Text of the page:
The personal consumption expenditures price index rose 1% for the year ending March, below the central bank’s 2% goal. At the same time, “measures of longer-term inflation expectations have remained stable and continue to run in the narrow ranges seen over the past several years,” Bernanke said.
Bernanke’s strategy, combined with expectations of faster growth in coming years, has helped support a 17% rise in the Standard and Poor’s 500 Index this year.
Returns on riskier assets have become more attractive with U.S. 10-year notes yielding as little as 1.63% May 2. The 10-year note yielded 1.93% yesterday. An index of high- risk, high-yield junk bonds tracked by Bank of America has a total return of 5.4% this year versus minus 0.3% for an index of Treasury and agency securities.
The Fed chairman said the central bank is on the watch for financial imbalances that may result from its low interest-rate policy. He also said another cost of the policy is that savers are receiving low returns.
“Recognizing the drawbacks of persistently low rates, the FOMC actively seeks economic conditions consistent with sustainably higher interest rates,” the Fed chairman said. “Unfortunately, withdrawing policy accommodation at this juncture would be highly unlikely to produce such conditions.”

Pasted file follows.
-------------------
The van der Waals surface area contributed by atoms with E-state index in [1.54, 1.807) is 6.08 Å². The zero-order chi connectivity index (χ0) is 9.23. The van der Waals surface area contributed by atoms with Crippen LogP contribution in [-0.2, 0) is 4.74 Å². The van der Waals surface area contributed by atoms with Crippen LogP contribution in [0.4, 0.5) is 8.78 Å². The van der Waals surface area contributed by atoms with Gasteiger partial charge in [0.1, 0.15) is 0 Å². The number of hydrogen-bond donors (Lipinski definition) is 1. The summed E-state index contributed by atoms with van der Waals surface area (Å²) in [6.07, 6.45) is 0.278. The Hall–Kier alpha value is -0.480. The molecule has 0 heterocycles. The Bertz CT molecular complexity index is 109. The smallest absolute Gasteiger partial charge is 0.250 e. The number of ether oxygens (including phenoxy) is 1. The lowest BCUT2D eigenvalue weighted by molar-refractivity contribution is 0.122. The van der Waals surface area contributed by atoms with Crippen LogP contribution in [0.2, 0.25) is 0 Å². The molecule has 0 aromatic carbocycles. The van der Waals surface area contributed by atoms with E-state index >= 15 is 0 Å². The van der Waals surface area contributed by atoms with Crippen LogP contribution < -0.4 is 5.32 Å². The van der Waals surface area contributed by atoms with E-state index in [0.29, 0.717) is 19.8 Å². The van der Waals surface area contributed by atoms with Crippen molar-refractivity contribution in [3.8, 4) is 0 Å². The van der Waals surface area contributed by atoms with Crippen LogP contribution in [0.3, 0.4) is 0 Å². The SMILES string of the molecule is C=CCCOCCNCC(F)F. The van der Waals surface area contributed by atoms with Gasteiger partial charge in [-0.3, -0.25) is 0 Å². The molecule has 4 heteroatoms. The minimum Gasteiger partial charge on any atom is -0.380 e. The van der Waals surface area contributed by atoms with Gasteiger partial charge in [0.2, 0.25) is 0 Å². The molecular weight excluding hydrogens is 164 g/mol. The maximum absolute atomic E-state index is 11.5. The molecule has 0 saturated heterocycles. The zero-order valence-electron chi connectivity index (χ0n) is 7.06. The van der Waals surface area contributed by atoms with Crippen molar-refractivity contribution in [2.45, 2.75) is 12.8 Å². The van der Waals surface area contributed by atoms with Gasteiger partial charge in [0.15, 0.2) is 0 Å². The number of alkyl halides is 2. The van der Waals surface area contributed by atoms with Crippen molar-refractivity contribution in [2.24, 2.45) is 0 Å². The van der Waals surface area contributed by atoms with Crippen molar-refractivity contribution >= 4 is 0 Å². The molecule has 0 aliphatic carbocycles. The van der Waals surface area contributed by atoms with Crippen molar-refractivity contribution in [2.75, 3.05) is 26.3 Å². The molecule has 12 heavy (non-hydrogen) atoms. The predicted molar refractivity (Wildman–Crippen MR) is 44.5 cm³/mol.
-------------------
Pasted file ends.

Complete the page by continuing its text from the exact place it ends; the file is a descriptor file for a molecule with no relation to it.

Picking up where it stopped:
“In considering whether a recalibration of the pace of its purchases is warranted, the committee will continue to assess the degree of progress made toward its objectives in light of incoming information,” Bernanke said, referring to the Federal Open Market Committee, the Fed panel that sets monetary policy.
Rising stock prices, consumer confidence, and housing values may be creating a foundation for self-sustaining growth this year. U.S. gross domestic product expanded at a 2.5% annual rate in the first quarter, helped by gains in consumer spending, after increasing at a rate of just 0.4% in the prior quarter.